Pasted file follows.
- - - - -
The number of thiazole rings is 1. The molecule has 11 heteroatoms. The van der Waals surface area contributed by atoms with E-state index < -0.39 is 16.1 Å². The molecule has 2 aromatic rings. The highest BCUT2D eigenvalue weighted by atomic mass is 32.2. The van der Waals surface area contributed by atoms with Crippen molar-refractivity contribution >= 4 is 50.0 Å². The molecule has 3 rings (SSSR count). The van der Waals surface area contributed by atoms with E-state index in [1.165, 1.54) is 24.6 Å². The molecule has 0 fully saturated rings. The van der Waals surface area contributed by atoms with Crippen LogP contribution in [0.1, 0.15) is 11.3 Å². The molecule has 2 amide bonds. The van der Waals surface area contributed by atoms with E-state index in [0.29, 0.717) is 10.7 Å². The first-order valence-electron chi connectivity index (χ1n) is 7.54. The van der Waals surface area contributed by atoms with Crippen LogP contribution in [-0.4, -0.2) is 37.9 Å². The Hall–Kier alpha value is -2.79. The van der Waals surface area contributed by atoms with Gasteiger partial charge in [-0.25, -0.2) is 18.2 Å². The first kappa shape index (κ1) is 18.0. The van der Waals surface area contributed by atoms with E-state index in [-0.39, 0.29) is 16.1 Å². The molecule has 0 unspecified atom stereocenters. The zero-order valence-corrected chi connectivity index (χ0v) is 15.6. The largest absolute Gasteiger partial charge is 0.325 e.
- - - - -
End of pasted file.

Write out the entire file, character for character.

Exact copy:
The number of thiazole rings is 1. The molecule has 11 heteroatoms. The van der Waals surface area contributed by atoms with E-state index < -0.39 is 16.1 Å². The molecule has 2 aromatic rings. The highest BCUT2D eigenvalue weighted by atomic mass is 32.2. The van der Waals surface area contributed by atoms with Crippen molar-refractivity contribution >= 4 is 50.0 Å². The molecule has 3 rings (SSSR count). The van der Waals surface area contributed by atoms with E-state index in [1.165, 1.54) is 24.6 Å². The molecule has 0 fully saturated rings. The van der Waals surface area contributed by atoms with Crippen LogP contribution in [0.1, 0.15) is 11.3 Å². The molecule has 2 amide bonds. The van der Waals surface area contributed by atoms with E-state index in [0.29, 0.717) is 10.7 Å². The first-order valence-electron chi connectivity index (χ1n) is 7.54. The van der Waals surface area contributed by atoms with Crippen LogP contribution in [-0.4, -0.2) is 37.9 Å². The Hall–Kier alpha value is -2.79. The van der Waals surface area contributed by atoms with Gasteiger partial charge in [-0.25, -0.2) is 18.2 Å². The first kappa shape index (κ1) is 18.0. The van der Waals surface area contributed by atoms with E-state index in [-0.39, 0.29) is 16.1 Å². The molecule has 0 unspecified atom stereocenters. The zero-order valence-corrected chi connectivity index (χ0v) is 15.6. The largest absolute Gasteiger partial charge is 0.325 e.